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Archaeological Finds That Support the Bible

Archaeological Finds That Support the Bible
Criticism abounds of the Bible’s historical accuracy, typically claiming a lack of outside sources confirming the Bible’s stories. Interestingly, few other historical documents are required to undergo such scrutiny, even those that also contain religious elements. While it’s impossible to confirm every incident described in the Bible, archaeological finds since the mid-1800s demonstrate the Bible’s reliability.

Some brief examples are as follows: The Hittites referred to in the Old Testament were once thought to be a biblical legend until a find in Turkey uncovered the Hittite capital and historical records. Solomon’s wealth was once thought to be exaggerated, until records uncovered that wealth in that time was indeed concentrated with kings; this made Solomon’s vast wealth entirely possible. A discovery in Khorsabad, Iraq proved the existence of the Assyrian king Sargon mentioned in Isaiah 20:1: the account of Sargon’s capturing Ashdod, recorded on the palace walls. Belshazzar, the king of Babylon referred to in Daniel 5, was proven to have reigned with his father Nabonidus, the previously reported last king of Babylon, when tablets were found showing his co-reign with his father.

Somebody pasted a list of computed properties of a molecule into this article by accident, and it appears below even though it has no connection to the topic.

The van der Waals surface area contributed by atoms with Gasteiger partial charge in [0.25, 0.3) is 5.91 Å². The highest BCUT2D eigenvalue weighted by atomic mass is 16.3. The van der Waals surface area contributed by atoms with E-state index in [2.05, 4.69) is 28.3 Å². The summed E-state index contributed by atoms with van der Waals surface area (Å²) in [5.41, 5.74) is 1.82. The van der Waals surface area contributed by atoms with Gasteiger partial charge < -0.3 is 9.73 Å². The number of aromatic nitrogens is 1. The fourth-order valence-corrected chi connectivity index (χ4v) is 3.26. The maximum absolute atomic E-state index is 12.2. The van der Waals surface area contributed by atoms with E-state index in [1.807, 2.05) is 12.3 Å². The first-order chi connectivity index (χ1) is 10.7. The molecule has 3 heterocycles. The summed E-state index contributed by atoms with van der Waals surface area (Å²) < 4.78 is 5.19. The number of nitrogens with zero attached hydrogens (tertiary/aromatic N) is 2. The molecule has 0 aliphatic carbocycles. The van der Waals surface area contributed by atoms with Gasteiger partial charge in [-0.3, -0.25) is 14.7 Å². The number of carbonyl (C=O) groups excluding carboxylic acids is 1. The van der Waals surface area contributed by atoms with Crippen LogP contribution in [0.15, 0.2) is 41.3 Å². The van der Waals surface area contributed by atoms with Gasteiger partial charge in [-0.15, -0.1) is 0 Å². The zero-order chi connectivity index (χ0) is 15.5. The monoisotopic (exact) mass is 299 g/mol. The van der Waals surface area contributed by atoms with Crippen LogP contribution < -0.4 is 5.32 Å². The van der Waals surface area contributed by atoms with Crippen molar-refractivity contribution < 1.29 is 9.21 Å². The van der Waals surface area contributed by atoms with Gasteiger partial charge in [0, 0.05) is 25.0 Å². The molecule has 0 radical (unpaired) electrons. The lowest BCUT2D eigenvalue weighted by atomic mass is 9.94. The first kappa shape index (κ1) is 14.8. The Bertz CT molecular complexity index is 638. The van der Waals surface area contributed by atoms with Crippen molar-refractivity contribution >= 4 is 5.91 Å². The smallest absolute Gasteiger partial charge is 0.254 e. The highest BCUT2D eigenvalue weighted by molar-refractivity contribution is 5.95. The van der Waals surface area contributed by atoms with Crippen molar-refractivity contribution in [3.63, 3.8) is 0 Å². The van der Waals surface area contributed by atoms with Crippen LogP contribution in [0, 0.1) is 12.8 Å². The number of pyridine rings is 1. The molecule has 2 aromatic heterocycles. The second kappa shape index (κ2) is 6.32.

Archaeology provides the only new knowledge we have about the world in biblical times, the people that lived then, and the events that occurred. Archaeological finds can help remove the doubts of those who question the Bible’s authority by showing that the people, places and events it reports were real.

The following list of archaeological finds that support the historical accuracy of the Bible is by no means complete. Some may seem more or less important. Archaeological finds are subject to chance, and it’s possible that something found tomorrow may bring to the forefront a biblical personality or event that had not previously been deemed important.

From the Flood to Babel

The Flood